Quote from emernurse
yeah it does get tiring, especially in triage,where you spend half your time thinking "you came to the er on christmas morning at 3:30am for a possible yeast infection?", but you can't say it. my tongue should be hamburger for all the time i spend biting it.
on the other hand, when you get the really sick ones and you're able to make them feel better/keep them alive/ get them back from the blueberry color they showed up with... that makes all the bs fade into the back ground.
stupid may give me job security, but hearing a very sick one tell me how much better she feels - that is why i keep coming back. that and one amazing team i work with!
i have to pretty much agree with this post. supportive coworkers, especially supportive superviors, are key. you need good coworkers that share your frustrations over the bs that comes in and gets strewn about. you need supervisors that undertand that turn-around time isn't everything, and who take the complaints from the dissatisifed patients who had to wait for 6 hours with a scratch -- oops, excuse me -- "laceration" -- for what they are worth.
of course, it also helps that i only work in the er 16 hours a week. maybe that would help you? a second place to work that is different, that will allow you to earn extra money in a different setting. (if money and overtime are issues). i think about going back to the er full time quite a bit, mostly because my other job is pretty boring. but then i remind myself that when i work full-time in the er, i am a royal *****, and even i don't like myself very much!
beyond that, i really try to focus on the reason we do what we do: the patients who really need to be there. those who are having an actual emergency, be it major or minor. the ones who work the system will eat you alive if you let them. but the ones who truly think they need to be there -- even if they didn't actually need to come to the er -- are the ones i try to focus my energy on. the new parents that come to the er in a panic because their infant has a temp and won't stop crying -- a great opportunity to teach and help. the ones with minor issues, such as fractures, lacerations, that you can fix and send home. and the ones who are deathly ill, but drive themselves to the er anyway (and probably wait 2 hrs to get through triage), all the time insisting "honey, i'm not that sick. you need to go see that baby that is crying" -- all the while tacching away at 170 bpm. those are the people that you need to focus your energy on.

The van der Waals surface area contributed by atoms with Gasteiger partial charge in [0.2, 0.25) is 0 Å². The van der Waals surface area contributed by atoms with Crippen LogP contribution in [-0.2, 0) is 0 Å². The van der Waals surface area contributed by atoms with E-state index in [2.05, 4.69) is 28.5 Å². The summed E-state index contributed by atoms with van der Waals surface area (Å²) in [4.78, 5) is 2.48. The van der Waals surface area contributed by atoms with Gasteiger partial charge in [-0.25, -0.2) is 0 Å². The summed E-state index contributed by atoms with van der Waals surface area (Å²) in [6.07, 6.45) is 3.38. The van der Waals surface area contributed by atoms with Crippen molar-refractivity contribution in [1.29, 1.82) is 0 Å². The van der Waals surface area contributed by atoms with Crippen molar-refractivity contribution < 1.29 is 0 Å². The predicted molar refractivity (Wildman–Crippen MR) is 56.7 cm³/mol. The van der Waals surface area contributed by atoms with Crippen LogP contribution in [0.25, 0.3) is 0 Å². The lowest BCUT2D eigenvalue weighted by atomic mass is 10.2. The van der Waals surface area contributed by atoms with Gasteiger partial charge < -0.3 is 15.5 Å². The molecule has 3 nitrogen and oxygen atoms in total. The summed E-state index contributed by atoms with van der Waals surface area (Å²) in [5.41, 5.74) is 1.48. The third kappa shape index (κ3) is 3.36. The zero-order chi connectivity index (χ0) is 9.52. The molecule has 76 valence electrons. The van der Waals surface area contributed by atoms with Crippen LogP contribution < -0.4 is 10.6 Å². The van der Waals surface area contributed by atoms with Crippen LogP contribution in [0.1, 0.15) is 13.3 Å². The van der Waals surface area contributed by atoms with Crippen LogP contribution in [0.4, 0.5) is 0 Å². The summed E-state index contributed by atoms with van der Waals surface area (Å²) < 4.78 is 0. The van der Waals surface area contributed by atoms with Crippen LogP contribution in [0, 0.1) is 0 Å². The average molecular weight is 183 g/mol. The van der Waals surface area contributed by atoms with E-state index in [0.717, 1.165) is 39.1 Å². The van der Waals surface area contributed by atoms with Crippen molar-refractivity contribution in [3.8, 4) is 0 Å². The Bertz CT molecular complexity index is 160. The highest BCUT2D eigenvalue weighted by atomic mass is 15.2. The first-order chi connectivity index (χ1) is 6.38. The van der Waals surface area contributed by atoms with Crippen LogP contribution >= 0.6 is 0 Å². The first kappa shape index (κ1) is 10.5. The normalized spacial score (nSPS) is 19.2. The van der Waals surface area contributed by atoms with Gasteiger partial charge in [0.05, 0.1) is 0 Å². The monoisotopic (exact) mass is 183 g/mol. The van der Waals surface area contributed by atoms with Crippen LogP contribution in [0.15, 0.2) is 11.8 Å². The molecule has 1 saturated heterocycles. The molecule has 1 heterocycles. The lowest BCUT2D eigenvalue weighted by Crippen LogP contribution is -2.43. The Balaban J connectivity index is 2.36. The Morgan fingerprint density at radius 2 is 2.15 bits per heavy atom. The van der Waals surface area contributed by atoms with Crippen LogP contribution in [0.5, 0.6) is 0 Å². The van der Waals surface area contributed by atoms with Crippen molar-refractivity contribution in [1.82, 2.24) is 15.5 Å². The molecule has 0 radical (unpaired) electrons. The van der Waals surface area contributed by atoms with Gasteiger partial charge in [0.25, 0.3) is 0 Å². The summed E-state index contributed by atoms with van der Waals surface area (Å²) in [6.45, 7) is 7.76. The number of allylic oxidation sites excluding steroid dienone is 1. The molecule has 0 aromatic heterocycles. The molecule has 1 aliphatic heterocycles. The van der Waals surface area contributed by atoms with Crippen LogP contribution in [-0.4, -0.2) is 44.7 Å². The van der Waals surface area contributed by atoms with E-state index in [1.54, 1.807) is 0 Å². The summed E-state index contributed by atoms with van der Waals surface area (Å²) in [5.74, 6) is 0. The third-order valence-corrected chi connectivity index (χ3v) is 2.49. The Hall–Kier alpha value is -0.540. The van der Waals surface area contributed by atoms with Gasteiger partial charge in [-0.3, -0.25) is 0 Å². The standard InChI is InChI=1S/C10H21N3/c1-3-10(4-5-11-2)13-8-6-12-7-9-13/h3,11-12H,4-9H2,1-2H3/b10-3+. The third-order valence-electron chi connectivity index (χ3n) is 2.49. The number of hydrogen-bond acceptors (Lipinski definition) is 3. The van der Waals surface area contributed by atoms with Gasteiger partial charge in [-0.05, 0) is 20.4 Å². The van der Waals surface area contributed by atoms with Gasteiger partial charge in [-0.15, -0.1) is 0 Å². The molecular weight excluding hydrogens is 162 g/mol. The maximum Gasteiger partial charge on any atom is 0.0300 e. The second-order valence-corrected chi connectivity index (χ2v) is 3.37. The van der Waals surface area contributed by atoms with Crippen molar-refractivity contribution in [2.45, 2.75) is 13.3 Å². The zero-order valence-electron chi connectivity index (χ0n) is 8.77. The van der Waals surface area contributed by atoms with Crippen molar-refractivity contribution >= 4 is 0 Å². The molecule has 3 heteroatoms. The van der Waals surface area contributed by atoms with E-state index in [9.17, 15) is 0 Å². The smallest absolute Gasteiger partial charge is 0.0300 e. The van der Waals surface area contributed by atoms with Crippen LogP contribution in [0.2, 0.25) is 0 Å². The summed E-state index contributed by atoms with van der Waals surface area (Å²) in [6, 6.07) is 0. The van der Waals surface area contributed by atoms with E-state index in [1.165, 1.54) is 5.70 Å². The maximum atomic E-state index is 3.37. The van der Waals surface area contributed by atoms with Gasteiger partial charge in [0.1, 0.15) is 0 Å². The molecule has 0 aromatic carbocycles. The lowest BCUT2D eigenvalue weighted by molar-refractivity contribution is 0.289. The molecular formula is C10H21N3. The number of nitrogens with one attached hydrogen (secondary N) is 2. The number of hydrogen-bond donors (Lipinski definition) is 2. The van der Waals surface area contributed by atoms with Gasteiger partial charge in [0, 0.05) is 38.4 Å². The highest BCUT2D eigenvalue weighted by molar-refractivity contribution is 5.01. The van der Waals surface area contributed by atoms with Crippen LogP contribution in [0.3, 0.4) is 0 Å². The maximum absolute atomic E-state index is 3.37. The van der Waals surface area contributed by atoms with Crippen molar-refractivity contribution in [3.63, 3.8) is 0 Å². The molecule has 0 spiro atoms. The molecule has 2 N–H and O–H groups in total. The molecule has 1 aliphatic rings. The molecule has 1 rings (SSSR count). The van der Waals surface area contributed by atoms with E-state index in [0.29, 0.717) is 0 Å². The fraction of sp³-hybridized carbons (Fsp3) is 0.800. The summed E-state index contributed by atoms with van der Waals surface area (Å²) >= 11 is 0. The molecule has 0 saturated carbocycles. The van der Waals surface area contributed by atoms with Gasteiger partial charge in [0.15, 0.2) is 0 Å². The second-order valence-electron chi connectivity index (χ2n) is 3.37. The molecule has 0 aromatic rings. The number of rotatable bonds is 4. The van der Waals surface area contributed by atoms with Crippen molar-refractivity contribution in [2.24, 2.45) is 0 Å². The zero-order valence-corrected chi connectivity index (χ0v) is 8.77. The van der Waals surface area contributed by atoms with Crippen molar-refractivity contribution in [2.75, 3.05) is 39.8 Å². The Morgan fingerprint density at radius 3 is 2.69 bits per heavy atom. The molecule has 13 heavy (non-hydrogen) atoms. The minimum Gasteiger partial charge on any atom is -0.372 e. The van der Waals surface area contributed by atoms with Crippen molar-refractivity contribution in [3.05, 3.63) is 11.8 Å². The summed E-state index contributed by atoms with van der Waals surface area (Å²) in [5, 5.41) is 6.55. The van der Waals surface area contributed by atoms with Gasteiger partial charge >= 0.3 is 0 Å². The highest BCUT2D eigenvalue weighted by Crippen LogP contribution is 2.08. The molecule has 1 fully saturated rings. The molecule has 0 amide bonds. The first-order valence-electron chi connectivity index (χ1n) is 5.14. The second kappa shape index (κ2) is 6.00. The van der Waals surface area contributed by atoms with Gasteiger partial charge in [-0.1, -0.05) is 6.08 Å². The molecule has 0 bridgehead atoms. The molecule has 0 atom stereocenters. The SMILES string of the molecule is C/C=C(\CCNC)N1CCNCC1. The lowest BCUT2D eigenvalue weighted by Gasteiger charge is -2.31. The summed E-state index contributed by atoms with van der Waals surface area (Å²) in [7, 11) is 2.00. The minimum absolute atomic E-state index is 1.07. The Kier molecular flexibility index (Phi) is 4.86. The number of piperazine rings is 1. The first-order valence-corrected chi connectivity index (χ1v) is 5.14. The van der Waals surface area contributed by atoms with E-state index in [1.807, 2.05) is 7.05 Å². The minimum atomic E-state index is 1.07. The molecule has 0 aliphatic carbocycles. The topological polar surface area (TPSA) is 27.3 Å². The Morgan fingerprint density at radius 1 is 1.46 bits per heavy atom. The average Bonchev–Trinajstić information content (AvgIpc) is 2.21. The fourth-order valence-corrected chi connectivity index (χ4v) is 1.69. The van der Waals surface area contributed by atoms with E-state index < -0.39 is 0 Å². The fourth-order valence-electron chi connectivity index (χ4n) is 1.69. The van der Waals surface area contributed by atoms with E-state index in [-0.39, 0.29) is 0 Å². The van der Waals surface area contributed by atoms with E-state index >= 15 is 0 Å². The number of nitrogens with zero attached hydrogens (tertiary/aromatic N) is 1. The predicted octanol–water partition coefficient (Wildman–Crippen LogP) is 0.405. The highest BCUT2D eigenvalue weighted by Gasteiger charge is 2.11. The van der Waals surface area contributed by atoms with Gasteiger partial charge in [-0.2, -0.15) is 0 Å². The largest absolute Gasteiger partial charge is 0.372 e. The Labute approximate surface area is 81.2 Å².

i came to er from icu, and i know i don't want to go back, though maybe that kind of change would be good for you.
actually the more i think about it, my best advice to you would be to find a second, part-time job in a different area. it may help you appreciate why you went to the er in the first place. or, it may lead to a new career. ouptatient nursing -- home health, urgent care, infusion centers, occupational health, school health, same day surgery -- are probably all places that would give you a different perspective, and would love your er background.